John Oates (of awesome '80s band awesome Hall & Oates) brought Americana-blues-roots music to the Great American Music Hall Sunday night for a country showdown of excellence. Sharing the stage with the cream of the crop from Nashville, the GAMH had the pure delight of listening to some incredible musicians playing together. Living legend Sam Bush shredded the mandolin, bringing the energy up with his choice of sweet songs and remarkable, distinct playing. Guthrie Trapp performed stellar solo shakedowns with fire-fingers melting his guitar into a righteous howl, while Paul Franklin played the pedal steel guitar like a champ — never imposing, but always arousing.

Jam-packed with old-school songs of yesteryear, the show varied in tempo with country-crooner-swaying tunes to jump up and move-grooves. John Oates shared stories along the way and dropped a classic from the '80s, revealing "Maneater's" beginnings, before playing a rendition of how he first envisioned it.

John Oates with the Good Road Band's album, Arkansas, dropped earlier this year. Go give it a whirl and get lost in a time before Elvis.

Click HERE for The Bay Bridged's photos!

Photos: The Lovemakers at the Great American Music Hall (The Bay Bridged)

Valentine's Day was made extra special in San Francisco as the Lovemakers, vverevvolf, and Breakdown Valentine spread the love at the Great American Music Hall. The concert was a celebration of Bay Area music which even Cupid would've been proud of.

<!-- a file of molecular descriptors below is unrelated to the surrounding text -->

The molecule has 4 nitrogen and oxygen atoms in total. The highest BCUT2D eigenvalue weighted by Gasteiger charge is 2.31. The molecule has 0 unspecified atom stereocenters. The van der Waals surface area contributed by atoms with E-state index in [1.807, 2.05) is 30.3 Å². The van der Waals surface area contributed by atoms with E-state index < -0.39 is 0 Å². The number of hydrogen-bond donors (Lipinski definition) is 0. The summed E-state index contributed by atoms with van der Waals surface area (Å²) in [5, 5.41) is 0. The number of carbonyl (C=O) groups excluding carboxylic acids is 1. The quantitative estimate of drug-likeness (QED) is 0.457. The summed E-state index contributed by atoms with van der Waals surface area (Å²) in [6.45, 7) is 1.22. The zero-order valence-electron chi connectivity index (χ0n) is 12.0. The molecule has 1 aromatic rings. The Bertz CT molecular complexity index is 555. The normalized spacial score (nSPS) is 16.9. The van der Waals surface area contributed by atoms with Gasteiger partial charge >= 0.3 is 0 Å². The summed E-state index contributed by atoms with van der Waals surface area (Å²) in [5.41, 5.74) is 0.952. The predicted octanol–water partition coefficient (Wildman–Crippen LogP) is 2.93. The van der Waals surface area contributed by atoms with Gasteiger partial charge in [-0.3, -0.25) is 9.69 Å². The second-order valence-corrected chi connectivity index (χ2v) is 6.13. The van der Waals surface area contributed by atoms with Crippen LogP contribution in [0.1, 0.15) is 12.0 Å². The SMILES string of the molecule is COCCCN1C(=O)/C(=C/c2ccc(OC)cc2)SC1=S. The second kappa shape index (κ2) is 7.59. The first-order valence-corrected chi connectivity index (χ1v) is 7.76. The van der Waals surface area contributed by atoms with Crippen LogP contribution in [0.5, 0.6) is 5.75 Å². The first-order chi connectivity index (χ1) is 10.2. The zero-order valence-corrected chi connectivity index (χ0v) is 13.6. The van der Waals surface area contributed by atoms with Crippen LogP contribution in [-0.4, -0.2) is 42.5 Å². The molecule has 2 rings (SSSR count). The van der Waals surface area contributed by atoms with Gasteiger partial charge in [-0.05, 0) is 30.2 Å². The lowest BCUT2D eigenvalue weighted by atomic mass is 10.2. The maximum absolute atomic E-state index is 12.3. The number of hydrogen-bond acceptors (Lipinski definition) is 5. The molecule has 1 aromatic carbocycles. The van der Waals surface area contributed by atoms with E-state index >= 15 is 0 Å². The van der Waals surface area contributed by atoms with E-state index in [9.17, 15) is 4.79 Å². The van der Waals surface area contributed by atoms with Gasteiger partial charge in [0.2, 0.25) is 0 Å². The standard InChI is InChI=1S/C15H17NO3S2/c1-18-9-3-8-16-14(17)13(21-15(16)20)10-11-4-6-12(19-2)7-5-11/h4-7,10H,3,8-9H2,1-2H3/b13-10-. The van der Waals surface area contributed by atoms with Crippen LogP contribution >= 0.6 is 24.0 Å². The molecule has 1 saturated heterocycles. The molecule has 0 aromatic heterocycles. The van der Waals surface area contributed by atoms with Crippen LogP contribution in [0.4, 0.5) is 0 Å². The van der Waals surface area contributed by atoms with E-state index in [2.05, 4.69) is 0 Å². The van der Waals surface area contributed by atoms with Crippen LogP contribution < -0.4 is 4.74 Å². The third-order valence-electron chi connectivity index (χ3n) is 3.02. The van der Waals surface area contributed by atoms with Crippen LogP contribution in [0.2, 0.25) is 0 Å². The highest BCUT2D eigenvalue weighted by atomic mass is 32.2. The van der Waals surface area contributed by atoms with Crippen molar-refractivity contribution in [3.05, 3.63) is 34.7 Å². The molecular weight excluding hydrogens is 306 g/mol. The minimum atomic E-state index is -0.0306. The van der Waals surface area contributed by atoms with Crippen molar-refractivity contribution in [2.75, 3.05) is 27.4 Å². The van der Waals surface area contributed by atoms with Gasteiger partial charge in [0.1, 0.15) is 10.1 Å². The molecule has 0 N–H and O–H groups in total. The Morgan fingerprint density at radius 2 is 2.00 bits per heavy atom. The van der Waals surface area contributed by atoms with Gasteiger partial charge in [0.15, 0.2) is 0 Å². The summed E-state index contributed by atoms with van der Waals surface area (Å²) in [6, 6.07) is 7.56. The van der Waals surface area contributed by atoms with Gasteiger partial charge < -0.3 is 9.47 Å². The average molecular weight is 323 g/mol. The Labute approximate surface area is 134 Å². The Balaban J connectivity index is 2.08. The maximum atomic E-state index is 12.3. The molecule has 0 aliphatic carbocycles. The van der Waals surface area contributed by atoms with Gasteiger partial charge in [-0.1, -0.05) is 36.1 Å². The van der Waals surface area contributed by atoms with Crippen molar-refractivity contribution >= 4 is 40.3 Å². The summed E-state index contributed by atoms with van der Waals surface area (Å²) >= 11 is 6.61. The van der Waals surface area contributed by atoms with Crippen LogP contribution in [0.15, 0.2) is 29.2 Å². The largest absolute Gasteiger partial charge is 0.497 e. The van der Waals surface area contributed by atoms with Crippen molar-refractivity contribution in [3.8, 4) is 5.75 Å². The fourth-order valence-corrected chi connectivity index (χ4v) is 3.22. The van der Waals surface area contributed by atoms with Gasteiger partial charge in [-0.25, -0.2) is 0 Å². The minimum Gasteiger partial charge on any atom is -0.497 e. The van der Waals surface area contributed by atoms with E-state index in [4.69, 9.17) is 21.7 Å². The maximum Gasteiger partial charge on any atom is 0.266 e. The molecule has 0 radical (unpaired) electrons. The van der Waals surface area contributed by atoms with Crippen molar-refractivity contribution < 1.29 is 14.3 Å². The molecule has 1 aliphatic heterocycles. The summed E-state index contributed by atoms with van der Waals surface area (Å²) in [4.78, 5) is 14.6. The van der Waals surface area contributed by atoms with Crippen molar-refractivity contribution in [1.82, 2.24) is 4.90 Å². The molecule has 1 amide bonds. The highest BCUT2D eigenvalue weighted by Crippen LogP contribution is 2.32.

Breakdown Valentine created a beautiful distraction by searching for paradise. vverevvolf, on the other hand, concluded that love is simply murder, after having played some cruel games. The Lovemakers invited us all to shake that ass, because everyone's fighting the same damn fight!

Wednesday night was an evening of great music, lots of dancing and plenty of music to fall in love with. Check out the gallery HERE and see if you can find your next musical infatuation!

PHOTO CREDIT: Robert Alleyne

Jawbreaker at the Great American Music Hall Jan. 14, 2018 – Photos by Matthew Kadi / SF Weekly

Jawbreaker brought the latest chapter in its reunion to The Great American Music Hall. They have added at least one song to each set of this string of shows. That night it was ‘Housesitter’. San Francisco can be a very uptight music scene but the band cracked that and the audience were screaming the lyrics to every song, the highlight being ‘Condition Oakland.’  Blake broke a string and the crowd kept the song going by singing. Photos by Matthew Kadi

Click HERE for the SF Weekly's photos!

Fu Manchu at Slim’s Proves the Action is Still Go! (11/7 at Slim’s)